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In The Arena

Let’s hold the applause

One again, American taxpayers pay

So, are we supposed to stand up and applaud now?

Or maybe we should send a bouquet to our “leaders” in Congress to thank them for finally doing their job and keeping us from flying off the “fiscal cliff” (a moniker that I am all too happy to finally see retired)? Well, I’d like to, but I’m kind of busy trying to figure out how I’m going to replace the $1,000 these guys just took out of my pocket with that pesky little 2 percent increase in the Social Security tax.

What a strange nation we live in, where taking more money of out people’s pockets suddenly becomes a badge of honor. Pundits are already spinning this is a victory for President Obama, and it is, in the only game that seems to count these days in Washington. He beat the Republicans and, as a result, a lot of Americans, especially the rich ones, will pay $260 billion more of what they earn to a government, which will clearly find ways to spend it — along with a whole lot of other money it doesn’t really have.

And though this was only supposedly a tax increase on “the rich,” the truth is that 77 percent of American households will pay more federal taxes under this plan. The economic impact of those increases will be something to keep an eye on, but it could have been much worse had a deal not been struck, which brings me to the really unsettling part of this little dance. It disgusts me how cavalier these so-called public servants were about using us as bait in their little game of partisan chicken, fueled largely by the media, who bought into it, as it is wont to do in situations like this.

Only an arrogance borne of incumbency in a country full of politically apathetic zombies could create the stage for something as abhorrent as this “debate,” that may have presented the best example seen yet of the need to tear down this two-party political system or, at the very least, dispatch the most toxic elements within it, and replace them with people more interested in protecting the country than their own self-interests.

I hold out no hope that this will happen in my lifetime, but this is the New Year, and we can dream, which, at the rate we’re going, may soon be the only non-taxable thing left.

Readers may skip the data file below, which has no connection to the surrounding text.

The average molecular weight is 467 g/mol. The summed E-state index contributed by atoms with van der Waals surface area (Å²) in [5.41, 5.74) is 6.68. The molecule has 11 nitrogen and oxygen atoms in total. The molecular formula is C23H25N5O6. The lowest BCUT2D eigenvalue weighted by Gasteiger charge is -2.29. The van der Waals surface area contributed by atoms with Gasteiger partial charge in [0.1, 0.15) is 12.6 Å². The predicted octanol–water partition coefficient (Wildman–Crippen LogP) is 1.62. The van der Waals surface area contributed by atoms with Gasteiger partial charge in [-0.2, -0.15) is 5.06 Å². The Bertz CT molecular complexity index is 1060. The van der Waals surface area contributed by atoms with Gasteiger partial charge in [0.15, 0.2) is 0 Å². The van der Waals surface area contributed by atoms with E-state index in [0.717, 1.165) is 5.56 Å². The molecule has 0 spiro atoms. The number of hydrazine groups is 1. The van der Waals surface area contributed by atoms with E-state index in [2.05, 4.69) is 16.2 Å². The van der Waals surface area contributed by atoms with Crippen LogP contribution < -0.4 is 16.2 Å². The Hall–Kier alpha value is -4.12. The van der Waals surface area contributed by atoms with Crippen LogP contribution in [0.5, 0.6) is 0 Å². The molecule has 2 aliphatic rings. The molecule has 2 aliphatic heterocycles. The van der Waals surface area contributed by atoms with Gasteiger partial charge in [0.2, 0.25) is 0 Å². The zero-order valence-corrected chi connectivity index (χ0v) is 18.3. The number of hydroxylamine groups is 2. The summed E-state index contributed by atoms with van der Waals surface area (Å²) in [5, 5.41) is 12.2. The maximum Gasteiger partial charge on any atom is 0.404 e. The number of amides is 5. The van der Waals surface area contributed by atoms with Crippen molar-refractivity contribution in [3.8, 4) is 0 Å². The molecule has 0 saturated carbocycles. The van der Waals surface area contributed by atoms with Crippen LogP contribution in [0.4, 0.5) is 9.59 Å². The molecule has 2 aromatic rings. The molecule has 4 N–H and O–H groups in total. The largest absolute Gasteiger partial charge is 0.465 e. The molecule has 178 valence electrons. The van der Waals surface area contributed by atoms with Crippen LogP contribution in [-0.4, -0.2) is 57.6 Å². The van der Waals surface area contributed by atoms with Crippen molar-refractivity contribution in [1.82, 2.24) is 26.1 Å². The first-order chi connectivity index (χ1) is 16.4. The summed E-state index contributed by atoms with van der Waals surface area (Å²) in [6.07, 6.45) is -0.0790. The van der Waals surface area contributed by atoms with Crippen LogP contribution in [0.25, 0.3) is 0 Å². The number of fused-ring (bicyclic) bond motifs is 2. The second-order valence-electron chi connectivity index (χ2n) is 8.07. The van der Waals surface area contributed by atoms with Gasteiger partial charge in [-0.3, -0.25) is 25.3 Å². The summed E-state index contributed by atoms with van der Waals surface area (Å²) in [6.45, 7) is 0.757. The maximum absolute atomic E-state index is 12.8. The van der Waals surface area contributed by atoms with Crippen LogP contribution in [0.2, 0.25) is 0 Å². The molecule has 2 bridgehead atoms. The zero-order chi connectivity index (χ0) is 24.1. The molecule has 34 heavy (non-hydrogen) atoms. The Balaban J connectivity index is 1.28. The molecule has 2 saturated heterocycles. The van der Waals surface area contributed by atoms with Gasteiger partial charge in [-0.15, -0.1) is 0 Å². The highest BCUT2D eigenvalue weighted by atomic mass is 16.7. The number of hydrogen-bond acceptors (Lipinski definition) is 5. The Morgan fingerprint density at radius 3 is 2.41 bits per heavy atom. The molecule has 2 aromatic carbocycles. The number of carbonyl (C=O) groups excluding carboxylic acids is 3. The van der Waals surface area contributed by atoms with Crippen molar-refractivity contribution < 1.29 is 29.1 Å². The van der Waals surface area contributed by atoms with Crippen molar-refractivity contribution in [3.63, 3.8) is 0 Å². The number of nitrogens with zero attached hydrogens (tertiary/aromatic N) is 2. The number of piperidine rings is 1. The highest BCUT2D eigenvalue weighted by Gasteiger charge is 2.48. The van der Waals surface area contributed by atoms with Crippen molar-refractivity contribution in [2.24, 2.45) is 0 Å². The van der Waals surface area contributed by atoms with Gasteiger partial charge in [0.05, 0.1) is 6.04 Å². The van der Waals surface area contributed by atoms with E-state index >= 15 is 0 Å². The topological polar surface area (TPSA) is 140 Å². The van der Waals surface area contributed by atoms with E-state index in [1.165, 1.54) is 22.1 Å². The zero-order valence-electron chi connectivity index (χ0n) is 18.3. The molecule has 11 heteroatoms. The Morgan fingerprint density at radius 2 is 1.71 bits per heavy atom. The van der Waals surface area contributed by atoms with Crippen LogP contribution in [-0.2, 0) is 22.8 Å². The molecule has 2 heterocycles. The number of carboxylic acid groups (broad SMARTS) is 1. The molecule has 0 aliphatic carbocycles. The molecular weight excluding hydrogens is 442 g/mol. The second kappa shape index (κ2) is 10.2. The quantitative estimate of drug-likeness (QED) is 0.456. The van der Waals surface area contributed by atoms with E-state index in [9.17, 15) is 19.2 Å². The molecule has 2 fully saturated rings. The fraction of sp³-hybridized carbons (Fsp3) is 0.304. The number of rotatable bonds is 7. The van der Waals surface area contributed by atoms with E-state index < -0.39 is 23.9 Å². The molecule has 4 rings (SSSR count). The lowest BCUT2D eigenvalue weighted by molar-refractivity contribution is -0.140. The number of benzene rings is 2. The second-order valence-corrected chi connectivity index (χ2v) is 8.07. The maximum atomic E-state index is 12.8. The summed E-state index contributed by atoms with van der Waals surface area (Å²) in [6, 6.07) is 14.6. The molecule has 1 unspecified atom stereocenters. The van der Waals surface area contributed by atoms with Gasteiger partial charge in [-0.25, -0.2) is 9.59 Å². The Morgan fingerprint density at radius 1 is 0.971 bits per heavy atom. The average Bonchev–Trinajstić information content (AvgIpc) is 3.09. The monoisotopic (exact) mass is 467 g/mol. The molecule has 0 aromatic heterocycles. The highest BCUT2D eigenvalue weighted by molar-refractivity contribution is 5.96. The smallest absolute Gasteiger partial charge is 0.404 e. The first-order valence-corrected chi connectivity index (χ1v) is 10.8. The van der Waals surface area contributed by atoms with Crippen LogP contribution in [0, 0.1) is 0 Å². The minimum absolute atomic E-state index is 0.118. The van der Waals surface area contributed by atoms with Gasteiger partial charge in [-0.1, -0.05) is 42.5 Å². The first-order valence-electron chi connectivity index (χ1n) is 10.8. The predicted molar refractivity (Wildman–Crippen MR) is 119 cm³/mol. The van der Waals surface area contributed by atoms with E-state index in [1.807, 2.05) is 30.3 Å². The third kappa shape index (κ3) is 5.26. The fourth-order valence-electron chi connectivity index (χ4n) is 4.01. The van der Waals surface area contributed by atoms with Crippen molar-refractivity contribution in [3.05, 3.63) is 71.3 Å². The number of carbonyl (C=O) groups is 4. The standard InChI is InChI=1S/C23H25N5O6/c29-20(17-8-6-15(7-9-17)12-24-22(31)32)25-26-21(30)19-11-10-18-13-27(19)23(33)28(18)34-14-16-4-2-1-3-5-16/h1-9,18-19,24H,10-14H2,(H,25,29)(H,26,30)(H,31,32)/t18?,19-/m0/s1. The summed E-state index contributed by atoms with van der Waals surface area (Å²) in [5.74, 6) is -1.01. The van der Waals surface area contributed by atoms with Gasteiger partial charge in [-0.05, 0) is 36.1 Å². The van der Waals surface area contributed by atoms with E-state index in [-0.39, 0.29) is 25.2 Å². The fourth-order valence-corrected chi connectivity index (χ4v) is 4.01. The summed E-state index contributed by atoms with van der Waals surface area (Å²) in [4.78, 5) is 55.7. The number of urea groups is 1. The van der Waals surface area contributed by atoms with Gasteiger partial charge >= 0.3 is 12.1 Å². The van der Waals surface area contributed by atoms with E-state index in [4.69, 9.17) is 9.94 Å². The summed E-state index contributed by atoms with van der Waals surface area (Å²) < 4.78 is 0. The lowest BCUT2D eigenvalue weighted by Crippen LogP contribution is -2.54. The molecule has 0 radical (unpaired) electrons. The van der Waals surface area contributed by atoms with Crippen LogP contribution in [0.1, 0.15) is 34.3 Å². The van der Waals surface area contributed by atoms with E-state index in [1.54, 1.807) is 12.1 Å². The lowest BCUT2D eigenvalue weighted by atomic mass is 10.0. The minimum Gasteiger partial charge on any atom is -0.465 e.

On to guns

Now that the fiscal cliff nonsense is behind us, I expect the focus will shift to guns, with the horror of the Sandy Hook massacre still fresh in our collective minds. But what will be interesting is to see whether the target winds up being illegal ownership of assault weapons or all legal gun ownership.

Here in Massachusetts, we already have a law banning assault weapons, one that some federal officials are pointing to as a possible model for national legislation, which Franklin-Hampshire state Sen. Stan Rosenberg said would be a common-sense approach to deal with a serious problem, while still protecting the constitutional rights of legal gun owners.

“I’ve never seen anyone who needs an assault weapon to go hunting, and anyone who argues that the Constitution allows you to use any weapon for hunting, including assault rifles, isn’t making sense,” Rosenberg said. “Those weapons are not about defending yourself and they aren’t about hunting — they are designed simply to do harm, and this is the only country where ownership of these types of weapons by civilians is allowed.”

And while Congress grapples with the assault weapon bill, here in Massachusetts, Gov. Deval Patrick is using Sandy Hook as an impetus to resurrect a bill that had been left to die in committee, one that would prevent residents from being allow to purchase more than one gun per month — a measure even Rosenberg says may have problems passing this Legislature.

“Most people don’t need to buy more than one gun per month, but there are exceptions, like gun collectors, people who buy and sell guns,” Rosenberg said. “But I think rational people can come up with sensible policy that allows people to own a limited number of weapons and ensure that they are secured and locked down and not stolen for criminal use.”

“The truth is that the average person doesn’t even need one gun, but I don’t think you will find much support in the Legislature for preventing people from buying any gun,” Rosenberg added.

Let’s hope his colleagues feel that way when it comes time to begin drafting that legislation.

Chris Collins is the Franklin County News Bureau Chief for WHAI, WPVQ and WHMP Radio. He is a former staff reporter for The Recorder, and is a Greenfield native.

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